Rochester, N.Y.—More than year ago, Dr. Bryan Gargano, the medical director of Adult Emergency Department at Rochester General Hospital knew very little about synthetic drugs. It wasn’t something he would see his patients use.
Now, he’s all too familiar with drugs like bath salts and artificial marijuana. More and more patients are coming into the ER at RGH with signs of artificial drug use.
“We see about two to three patients a day for this problem,” says Gargano. “A lot of it is younger adults and adolescents who don't think it's a big deal.”
Strong Memorial Hospital has also seen an increase in artificial drug cases as well. According to the New York state Attorney General Eric Schniderman, Strong has seen approximately a 200 percent increase in synthetic drug cases since 2010.
A Strong Hospital spokesperson says last month they were seeing, on average, two to three cases a week. Now the number has dropped slightly to one to two.
It’s unknown why there is a discrepancy between Strong’s number and RGH’s, however it may speak to the fact that synthetic drugs are hard to detect in the body and doctors can have a hard time finding out what the patient use to end up in the ER.
“The biggest challenge with the synthetic drugs is that we don't know what [the patients] are going to do and we have no good way of testing for [the drugs],” says Gargano. “Also, there is no good way of treating them.”
Dr. Gargano gives an example.
“Usually in a patient [who experiences a psychotic episode] we would give them some medication called an anti-psychotic. That would make them better if they have a true mental illness, but [with bath salts], it's drug induced and actually it makes it worse and makes them more violent.”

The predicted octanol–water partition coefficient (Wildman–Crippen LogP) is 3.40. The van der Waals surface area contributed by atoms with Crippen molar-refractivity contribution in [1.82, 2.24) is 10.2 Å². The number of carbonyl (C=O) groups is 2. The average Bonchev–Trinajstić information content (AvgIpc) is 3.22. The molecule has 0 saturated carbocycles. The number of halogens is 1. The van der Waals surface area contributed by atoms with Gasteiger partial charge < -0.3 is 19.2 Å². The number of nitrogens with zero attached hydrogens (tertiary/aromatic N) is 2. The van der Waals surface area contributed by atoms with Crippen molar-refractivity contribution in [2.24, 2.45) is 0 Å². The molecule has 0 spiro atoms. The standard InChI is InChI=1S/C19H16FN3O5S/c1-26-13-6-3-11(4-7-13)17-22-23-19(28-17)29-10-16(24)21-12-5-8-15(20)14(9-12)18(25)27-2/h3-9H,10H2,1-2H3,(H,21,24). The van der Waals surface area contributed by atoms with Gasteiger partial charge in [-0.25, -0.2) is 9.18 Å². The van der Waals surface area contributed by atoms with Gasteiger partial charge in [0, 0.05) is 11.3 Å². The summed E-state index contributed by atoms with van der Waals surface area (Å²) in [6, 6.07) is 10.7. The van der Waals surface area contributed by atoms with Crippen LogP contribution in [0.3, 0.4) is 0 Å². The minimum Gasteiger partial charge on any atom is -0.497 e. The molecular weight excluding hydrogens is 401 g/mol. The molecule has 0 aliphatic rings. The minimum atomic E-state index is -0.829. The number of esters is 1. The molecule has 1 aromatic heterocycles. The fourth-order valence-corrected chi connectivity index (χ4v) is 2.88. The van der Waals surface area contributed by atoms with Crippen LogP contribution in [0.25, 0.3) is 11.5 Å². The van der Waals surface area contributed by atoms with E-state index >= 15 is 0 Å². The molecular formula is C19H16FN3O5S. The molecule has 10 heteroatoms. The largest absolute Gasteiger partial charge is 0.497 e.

Gargano also says that now more people are seeking rehabilitation services for synthetic drug addiction.
"We've had people come in seeking rehab for [things like bath salts] which is a whole new problem, because not many places consider having rehab for it."
Jennifer Faringer, the local director of the National Council on Alcoholism and Drug Dependency, says she now gets frequent requests from schools and community groups to talk to students and young adults about synthetic drugs. From the stories she hears, she says the problem is growing.
“We're hearing about a lot of use and the use is around the perception that these products are somehow legal,” she says.
For the first time ever in 2011, the University of Michigan included “Synthetic Marijuana” as an option in their “Monitoring the Future Survey”. The survey looks at which medications and drugs are most commonly used by high school seniors.
Marijuana came first and in just the first year it was presented as an answer option, synthetic marijuana followed behind second. It beat out drugs like Adderall, Ecstasy, OxyContin and inhalants.
Faringer says not everyone who uses synthetic drugs ends up at the hospital, so it isn’t completely clear how many people are using them. However, she fears the problem is a lot worse than most people realize.
“We don't have the full picture. We’re expecting that the numbers we do have are likely the tip of the iceberg.”